By allowing ads to appear on this site, you support the local businesses who, in turn, support great journalism.
Taking aim at costly EPA rule
Manteca seeks realistic federal arsenic standard
Pipeline is being installed in Union Road to deliver surface treated water to a well head to avoid the cost for a $3 million arsenic treatment plant on that one municipal well. - photo by Bulletin file photo

Manteca plans to make a pitch for up to $4.5 million when San Joaquin County public and private sector leaders visit Washington, D.C., in 2011 as part of the annual One Voice trip.

Manteca taxpayers, though, may come out more money ahead if the city is successful at not getting any money but is able to convince federal lawmakers to provide more realistic standards for everything from naturally occurring arsenic in drinking water to wastewater treatment plant discharges as well as trying to block a move that would exempt internet travel brokers from paying taxes on the full room rate paid by the consumer.

The City Council plans to lobby in support of a provision in the Safe Drinking Water Act to establish a more realistic standard for naturally occurring arsenic in drinking water.

If they are successful, it would save Manteca residents $15 million plus $500,000 in reoccurring annual expenses required from a 2005 federal Environmental Protection Agency mandate that experts contend is overkill. Manteca has already spent over $5 million on expensive arsenic treatment package plants for two wells and more than $1 million to extend surface treated water to well heads at other locations to eliminate the need for an expensive arsenic treatment plant. It still has to address the issue on seven wells that could cost the city as much as $21 million.

Manteca isn’t alone. Numerous other cities that rely on well water must spend money on the expensive treatment process. Most, though, haven’t started due to the expense. The looming deadline - unless standards change - could force water rates in some cities to more than double.

The previous standard was 50 parts of arsenic per billion in terms of volume. The EPA edict reduced the standard to 10 parts per billion. The 12 Manteca wells that are impacted are barely over the new standards.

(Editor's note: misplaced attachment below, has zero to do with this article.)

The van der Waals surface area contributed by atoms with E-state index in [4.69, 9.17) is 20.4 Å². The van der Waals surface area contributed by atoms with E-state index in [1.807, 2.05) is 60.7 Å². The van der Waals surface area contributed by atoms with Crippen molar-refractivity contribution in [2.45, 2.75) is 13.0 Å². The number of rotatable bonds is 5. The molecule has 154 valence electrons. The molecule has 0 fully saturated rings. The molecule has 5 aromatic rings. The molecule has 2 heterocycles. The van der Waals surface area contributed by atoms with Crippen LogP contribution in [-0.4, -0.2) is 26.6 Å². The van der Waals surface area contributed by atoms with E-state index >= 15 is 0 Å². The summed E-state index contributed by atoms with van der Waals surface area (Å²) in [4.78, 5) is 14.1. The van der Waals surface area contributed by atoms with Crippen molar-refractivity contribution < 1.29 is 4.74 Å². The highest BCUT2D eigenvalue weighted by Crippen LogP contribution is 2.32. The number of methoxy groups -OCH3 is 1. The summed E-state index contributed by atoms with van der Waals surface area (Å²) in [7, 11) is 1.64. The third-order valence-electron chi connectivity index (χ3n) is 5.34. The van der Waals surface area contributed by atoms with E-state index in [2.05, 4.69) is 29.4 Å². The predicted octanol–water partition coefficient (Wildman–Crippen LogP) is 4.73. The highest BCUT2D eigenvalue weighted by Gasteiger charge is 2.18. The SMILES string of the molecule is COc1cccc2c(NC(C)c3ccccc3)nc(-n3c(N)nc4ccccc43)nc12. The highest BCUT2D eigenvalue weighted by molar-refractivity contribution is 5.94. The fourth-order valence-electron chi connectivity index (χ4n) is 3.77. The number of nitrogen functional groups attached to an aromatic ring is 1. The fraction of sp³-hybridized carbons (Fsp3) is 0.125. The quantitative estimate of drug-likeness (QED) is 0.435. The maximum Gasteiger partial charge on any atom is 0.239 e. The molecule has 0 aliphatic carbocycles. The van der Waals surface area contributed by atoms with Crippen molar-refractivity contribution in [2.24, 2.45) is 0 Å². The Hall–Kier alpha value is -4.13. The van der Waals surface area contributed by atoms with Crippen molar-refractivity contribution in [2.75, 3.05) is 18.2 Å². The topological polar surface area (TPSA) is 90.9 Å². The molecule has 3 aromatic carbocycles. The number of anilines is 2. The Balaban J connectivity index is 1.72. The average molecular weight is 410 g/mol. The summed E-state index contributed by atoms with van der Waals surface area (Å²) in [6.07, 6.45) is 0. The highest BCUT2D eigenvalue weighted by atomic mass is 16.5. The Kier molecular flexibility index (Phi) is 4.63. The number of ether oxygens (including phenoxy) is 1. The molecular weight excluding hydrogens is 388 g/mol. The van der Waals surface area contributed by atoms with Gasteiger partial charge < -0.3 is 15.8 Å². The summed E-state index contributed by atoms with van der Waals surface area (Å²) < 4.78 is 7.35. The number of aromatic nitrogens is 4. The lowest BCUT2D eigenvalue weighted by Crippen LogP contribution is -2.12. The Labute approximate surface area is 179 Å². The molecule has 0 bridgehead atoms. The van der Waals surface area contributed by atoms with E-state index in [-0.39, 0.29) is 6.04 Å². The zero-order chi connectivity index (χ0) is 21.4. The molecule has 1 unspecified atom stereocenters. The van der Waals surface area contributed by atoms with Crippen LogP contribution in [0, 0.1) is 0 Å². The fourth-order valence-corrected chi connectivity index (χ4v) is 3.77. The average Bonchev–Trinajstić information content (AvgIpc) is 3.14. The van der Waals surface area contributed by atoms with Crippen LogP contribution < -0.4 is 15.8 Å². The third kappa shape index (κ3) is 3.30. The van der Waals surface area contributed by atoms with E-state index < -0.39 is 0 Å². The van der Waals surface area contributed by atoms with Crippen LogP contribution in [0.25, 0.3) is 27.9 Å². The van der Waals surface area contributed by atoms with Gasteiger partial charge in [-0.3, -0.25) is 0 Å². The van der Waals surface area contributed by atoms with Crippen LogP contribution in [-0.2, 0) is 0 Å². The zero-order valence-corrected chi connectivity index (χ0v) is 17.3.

Arsenic is a semi-metal element that is odorless and tasteless. It enters drinking water supplies from natural deposits in the earth or from agricultural and industrial practices based on a 2009 EPA report.

Arsenic ingested at sufficient concentrations can result in a variety of non-cancer effects including thickening and discoloration of the skin, stomach pain, vomiting, numbness in the hands and feet, paralysis and blindness. Carcinogenic effects of ingestion or exposure to arsenic at a sufficient concentration have been documented to include cancer of the bladder, lungs, skin, kidney, nasal passages, liver, and prostate.

Experts say it would take arsenic levels about 100 times higher than the new EPA standard to cause sickness. There has never been a health issue documented involving Manteca water and arsenic-related sickens.

Arsenic occurs naturally in all water but is found in higher concentrations in ground water.

Manteca’s cost compared to most other cities is fairly low due to a city staff decision to recommend mixing surface treated water where possible with well water to dilute arsenic.

The federal funds Manteca is asking for aren’t from earmarks. Instead they are part of reoccurring federal programs although funding is expected to be reduced in many areas when the 2011 Congress convenes.

The city is seeking $250,000 to $500,000 in the form of a grant through the Drug/Gang Intervention and Enforcement Funding program. The money would be used to fund a wide variety of drug and gang prevention programs involving younger people as well as launch a drug and gang intervention model in a bid to get people away from both.

Manteca is seeking $1.5 million in federal funds toward the $10 million cost of replacing 10,000 linear feet of deteriorating sewer trunk line in the central part of the city.

The city is also hoping to secure $2.5 million for additional planning and engineer toward the cost of a third interchange on Highway 99 south of Austin Road. The interchange - which would replace Austin Road - has a $150 million price tag. It would serve all of South Manteca as it develops.